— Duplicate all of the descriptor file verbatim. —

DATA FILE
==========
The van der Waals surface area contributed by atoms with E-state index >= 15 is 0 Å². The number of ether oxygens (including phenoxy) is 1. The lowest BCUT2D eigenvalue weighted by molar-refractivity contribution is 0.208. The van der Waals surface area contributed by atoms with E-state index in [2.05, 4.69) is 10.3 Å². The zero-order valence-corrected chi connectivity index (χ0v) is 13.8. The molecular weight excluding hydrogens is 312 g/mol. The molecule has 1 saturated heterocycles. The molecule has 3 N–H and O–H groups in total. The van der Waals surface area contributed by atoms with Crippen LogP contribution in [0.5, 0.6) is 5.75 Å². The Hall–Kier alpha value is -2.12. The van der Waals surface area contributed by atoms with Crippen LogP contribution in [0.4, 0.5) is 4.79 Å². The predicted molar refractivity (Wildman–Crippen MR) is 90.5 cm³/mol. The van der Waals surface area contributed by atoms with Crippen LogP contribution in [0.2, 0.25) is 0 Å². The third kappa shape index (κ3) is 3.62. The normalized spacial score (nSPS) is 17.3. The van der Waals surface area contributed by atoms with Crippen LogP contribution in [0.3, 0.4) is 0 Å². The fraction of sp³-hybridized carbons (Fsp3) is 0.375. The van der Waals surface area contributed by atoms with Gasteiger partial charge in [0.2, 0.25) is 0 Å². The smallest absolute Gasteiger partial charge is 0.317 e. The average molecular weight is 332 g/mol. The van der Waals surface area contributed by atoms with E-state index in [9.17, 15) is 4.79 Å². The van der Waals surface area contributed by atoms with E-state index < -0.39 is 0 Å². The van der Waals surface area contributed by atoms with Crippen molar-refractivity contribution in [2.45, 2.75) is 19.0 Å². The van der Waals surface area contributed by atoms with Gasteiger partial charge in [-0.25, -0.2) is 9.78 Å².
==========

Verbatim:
The van der Waals surface area contributed by atoms with E-state index >= 15 is 0 Å². The number of ether oxygens (including phenoxy) is 1. The lowest BCUT2D eigenvalue weighted by molar-refractivity contribution is 0.208. The van der Waals surface area contributed by atoms with E-state index in [2.05, 4.69) is 10.3 Å². The zero-order valence-corrected chi connectivity index (χ0v) is 13.8. The molecular weight excluding hydrogens is 312 g/mol. The molecule has 1 saturated heterocycles. The molecule has 3 N–H and O–H groups in total. The van der Waals surface area contributed by atoms with Crippen LogP contribution in [0.5, 0.6) is 5.75 Å². The Hall–Kier alpha value is -2.12. The van der Waals surface area contributed by atoms with Crippen LogP contribution in [0.4, 0.5) is 4.79 Å². The predicted molar refractivity (Wildman–Crippen MR) is 90.5 cm³/mol. The van der Waals surface area contributed by atoms with Crippen LogP contribution in [0.2, 0.25) is 0 Å². The third kappa shape index (κ3) is 3.62. The normalized spacial score (nSPS) is 17.3. The van der Waals surface area contributed by atoms with Crippen LogP contribution in [0.3, 0.4) is 0 Å². The fraction of sp³-hybridized carbons (Fsp3) is 0.375. The van der Waals surface area contributed by atoms with Gasteiger partial charge in [0.2, 0.25) is 0 Å². The smallest absolute Gasteiger partial charge is 0.317 e. The average molecular weight is 332 g/mol. The van der Waals surface area contributed by atoms with E-state index in [9.17, 15) is 4.79 Å². The van der Waals surface area contributed by atoms with E-state index < -0.39 is 0 Å². The van der Waals surface area contributed by atoms with Crippen molar-refractivity contribution in [2.45, 2.75) is 19.0 Å². The van der Waals surface area contributed by atoms with Gasteiger partial charge in [-0.25, -0.2) is 9.78 Å².